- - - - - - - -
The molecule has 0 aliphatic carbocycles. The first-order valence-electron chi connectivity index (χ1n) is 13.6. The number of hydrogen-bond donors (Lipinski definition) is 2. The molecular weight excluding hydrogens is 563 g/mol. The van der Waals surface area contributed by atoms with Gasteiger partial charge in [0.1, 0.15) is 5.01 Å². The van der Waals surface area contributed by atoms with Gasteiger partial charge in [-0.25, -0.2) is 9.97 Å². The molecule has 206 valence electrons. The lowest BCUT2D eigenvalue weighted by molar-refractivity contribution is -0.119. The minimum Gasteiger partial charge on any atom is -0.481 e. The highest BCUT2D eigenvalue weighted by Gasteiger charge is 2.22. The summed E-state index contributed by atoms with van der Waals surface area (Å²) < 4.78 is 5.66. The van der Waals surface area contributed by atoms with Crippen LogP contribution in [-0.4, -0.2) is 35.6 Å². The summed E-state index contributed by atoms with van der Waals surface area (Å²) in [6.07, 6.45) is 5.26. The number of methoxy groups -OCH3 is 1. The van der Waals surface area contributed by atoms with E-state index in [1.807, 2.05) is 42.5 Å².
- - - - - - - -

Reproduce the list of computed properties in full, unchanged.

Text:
The molecule has 0 aliphatic carbocycles. The first-order valence-electron chi connectivity index (χ1n) is 13.6. The number of hydrogen-bond donors (Lipinski definition) is 2. The molecular weight excluding hydrogens is 563 g/mol. The van der Waals surface area contributed by atoms with Gasteiger partial charge in [0.1, 0.15) is 5.01 Å². The van der Waals surface area contributed by atoms with Gasteiger partial charge in [-0.25, -0.2) is 9.97 Å². The molecule has 206 valence electrons. The lowest BCUT2D eigenvalue weighted by molar-refractivity contribution is -0.119. The minimum Gasteiger partial charge on any atom is -0.481 e. The highest BCUT2D eigenvalue weighted by Gasteiger charge is 2.22. The summed E-state index contributed by atoms with van der Waals surface area (Å²) < 4.78 is 5.66. The van der Waals surface area contributed by atoms with Crippen LogP contribution in [-0.4, -0.2) is 35.6 Å². The summed E-state index contributed by atoms with van der Waals surface area (Å²) in [6.07, 6.45) is 5.26. The number of methoxy groups -OCH3 is 1. The van der Waals surface area contributed by atoms with E-state index in [1.807, 2.05) is 42.5 Å².